Let me introduce you to my friend Kumar. Kumar is not his real name. Posting his real name online might put him in jeopardy. I have known Kumar since he was a young man about to marry our househelper, Sita. He had moved into the Kathmandu Valley in search of a job and picked up construction skills working on building sites. It was a difficult life, getting up early every day to stand on street corners waiting to be hired by builders for a day's work, never knowing that he would have any income from one day to the next. Then the building industry collapsed and we helped Kumar learn to drive with the hope that he could become a taxi driver. That didn't work out so Kumar was back to square one and now with a wife and two sons to support things were not looking rosy.
One day he came to me with his 'contract' to work in the Gulf. It was a poorly photocopied sheet of paper with a dozen potential reasons why he might be sent home at any time at his own expense. He was to work on construction sites in the Gulf for two years in 50C (120F) heat, stay in a labour camp with scores of other workers. His passport would be taken away on arrival and returned only on completion of his commitment. His total pay for two years bonded labour: $3000, half of which would go to pay the manpower office that arranged his contract. I was incensed and tried to dissuade him from going but there was no other work to be had.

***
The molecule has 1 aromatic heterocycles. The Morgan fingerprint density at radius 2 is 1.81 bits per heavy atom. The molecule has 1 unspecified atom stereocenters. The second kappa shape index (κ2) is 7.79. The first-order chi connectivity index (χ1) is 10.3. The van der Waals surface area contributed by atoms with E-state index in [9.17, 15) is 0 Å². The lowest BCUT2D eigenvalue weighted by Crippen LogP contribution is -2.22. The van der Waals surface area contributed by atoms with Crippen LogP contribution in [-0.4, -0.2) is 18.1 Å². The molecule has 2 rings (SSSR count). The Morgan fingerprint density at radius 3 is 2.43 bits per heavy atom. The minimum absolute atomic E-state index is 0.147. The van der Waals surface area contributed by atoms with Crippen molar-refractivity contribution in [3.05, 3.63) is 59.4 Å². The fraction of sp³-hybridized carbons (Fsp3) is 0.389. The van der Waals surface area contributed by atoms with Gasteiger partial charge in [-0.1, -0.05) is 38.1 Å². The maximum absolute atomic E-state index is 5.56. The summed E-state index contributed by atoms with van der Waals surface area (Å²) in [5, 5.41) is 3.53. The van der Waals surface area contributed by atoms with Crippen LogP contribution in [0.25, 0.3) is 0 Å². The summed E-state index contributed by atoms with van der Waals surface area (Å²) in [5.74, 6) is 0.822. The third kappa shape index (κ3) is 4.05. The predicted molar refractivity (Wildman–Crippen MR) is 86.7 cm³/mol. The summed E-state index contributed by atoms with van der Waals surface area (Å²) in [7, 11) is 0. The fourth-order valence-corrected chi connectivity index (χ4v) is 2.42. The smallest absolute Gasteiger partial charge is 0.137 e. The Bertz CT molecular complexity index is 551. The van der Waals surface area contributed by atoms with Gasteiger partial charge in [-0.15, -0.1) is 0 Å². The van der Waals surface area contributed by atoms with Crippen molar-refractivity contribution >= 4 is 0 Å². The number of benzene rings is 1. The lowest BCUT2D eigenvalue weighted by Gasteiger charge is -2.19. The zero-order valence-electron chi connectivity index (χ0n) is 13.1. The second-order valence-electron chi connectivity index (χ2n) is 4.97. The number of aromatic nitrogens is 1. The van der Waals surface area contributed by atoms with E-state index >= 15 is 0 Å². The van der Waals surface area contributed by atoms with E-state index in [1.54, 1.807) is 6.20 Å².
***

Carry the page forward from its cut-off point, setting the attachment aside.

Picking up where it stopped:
We heard bits and pieces of his life there during those years. Mainly we heard that he was still alive. When he returned, he came to visit us. "I survived," he told us. That was the main thing. Others didn't. One worker fainted at height, fell to the ground, broke his back, and was put on a flight back to Kathmandu, with no compensation. Nepal has no provision for paraplegics or disability benefits or free health care. Others died. There is a continual stream of coffins arriving on the tarmac of Tribhuvan International Airport to grieving relatives who have lost their only wage earner, or to no-one as no next of kin has been informed.
That is what modern day slavery looks like.
But there is a silver lining on this noxious cloud of gross injustice - mission from below. (I think it was Samuel Escobar who coined this expression.) Kumar loves the Lord Jesus. He also loves his fellow workers and so with others he started a church among them. Spiritual life welled up in the sands of that arid place. Now a whole lot of Nepalis arrive back in their home country new men. God does indeed move "in mysterious ways his wonders to perform" (William Cowper).